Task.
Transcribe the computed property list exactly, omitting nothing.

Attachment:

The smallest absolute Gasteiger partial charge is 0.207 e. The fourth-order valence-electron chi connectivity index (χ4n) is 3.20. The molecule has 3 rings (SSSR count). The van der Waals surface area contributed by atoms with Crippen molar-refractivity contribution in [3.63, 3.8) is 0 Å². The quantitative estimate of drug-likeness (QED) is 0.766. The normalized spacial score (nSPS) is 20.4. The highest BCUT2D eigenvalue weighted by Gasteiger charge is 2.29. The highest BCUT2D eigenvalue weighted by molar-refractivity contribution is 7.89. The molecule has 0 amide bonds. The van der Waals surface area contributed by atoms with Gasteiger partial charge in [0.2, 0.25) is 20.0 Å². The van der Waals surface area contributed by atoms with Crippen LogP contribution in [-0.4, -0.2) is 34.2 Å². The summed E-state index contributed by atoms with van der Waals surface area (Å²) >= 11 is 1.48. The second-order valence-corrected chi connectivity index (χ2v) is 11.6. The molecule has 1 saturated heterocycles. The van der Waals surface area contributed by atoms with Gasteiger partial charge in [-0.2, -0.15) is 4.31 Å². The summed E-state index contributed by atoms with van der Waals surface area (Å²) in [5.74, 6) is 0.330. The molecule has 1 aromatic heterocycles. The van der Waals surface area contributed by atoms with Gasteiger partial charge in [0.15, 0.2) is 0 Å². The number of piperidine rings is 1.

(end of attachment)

The smallest absolute Gasteiger partial charge is 0.207 e. The fourth-order valence-electron chi connectivity index (χ4n) is 3.20. The molecule has 3 rings (SSSR count). The van der Waals surface area contributed by atoms with Crippen molar-refractivity contribution in [3.63, 3.8) is 0 Å². The quantitative estimate of drug-likeness (QED) is 0.766. The normalized spacial score (nSPS) is 20.4. The highest BCUT2D eigenvalue weighted by Gasteiger charge is 2.29. The highest BCUT2D eigenvalue weighted by molar-refractivity contribution is 7.89. The molecule has 0 amide bonds. The van der Waals surface area contributed by atoms with Gasteiger partial charge in [0.2, 0.25) is 20.0 Å². The van der Waals surface area contributed by atoms with Crippen LogP contribution in [-0.4, -0.2) is 34.2 Å². The summed E-state index contributed by atoms with van der Waals surface area (Å²) >= 11 is 1.48. The second-order valence-corrected chi connectivity index (χ2v) is 11.6. The molecule has 1 saturated heterocycles. The van der Waals surface area contributed by atoms with Gasteiger partial charge in [-0.2, -0.15) is 4.31 Å². The summed E-state index contributed by atoms with van der Waals surface area (Å²) in [5.74, 6) is 0.330. The molecule has 1 aromatic heterocycles. The van der Waals surface area contributed by atoms with Gasteiger partial charge in [0.15, 0.2) is 0 Å². The number of piperidine rings is 1.